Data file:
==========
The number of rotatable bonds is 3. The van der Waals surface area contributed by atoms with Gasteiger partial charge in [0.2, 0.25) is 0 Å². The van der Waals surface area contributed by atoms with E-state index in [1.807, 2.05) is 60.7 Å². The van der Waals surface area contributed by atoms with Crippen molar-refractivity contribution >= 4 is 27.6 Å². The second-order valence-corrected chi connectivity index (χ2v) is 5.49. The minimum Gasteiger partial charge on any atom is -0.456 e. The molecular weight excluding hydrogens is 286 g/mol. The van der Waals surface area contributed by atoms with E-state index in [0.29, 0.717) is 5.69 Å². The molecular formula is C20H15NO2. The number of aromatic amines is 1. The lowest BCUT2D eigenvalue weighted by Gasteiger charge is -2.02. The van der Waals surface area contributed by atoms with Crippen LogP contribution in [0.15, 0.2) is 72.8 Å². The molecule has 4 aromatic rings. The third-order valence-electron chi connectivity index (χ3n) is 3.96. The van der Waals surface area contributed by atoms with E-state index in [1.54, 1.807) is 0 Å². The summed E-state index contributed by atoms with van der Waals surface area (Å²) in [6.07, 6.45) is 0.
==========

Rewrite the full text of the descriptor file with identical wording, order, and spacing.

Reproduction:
The number of rotatable bonds is 3. The van der Waals surface area contributed by atoms with Gasteiger partial charge in [0.2, 0.25) is 0 Å². The van der Waals surface area contributed by atoms with E-state index in [1.807, 2.05) is 60.7 Å². The van der Waals surface area contributed by atoms with Crippen molar-refractivity contribution >= 4 is 27.6 Å². The second-order valence-corrected chi connectivity index (χ2v) is 5.49. The minimum Gasteiger partial charge on any atom is -0.456 e. The molecular weight excluding hydrogens is 286 g/mol. The van der Waals surface area contributed by atoms with E-state index in [0.29, 0.717) is 5.69 Å². The molecular formula is C20H15NO2. The number of aromatic amines is 1. The lowest BCUT2D eigenvalue weighted by Gasteiger charge is -2.02. The van der Waals surface area contributed by atoms with Crippen LogP contribution in [0.15, 0.2) is 72.8 Å². The molecule has 4 aromatic rings. The third-order valence-electron chi connectivity index (χ3n) is 3.96. The van der Waals surface area contributed by atoms with E-state index in [1.54, 1.807) is 0 Å². The summed E-state index contributed by atoms with van der Waals surface area (Å²) in [6.07, 6.45) is 0.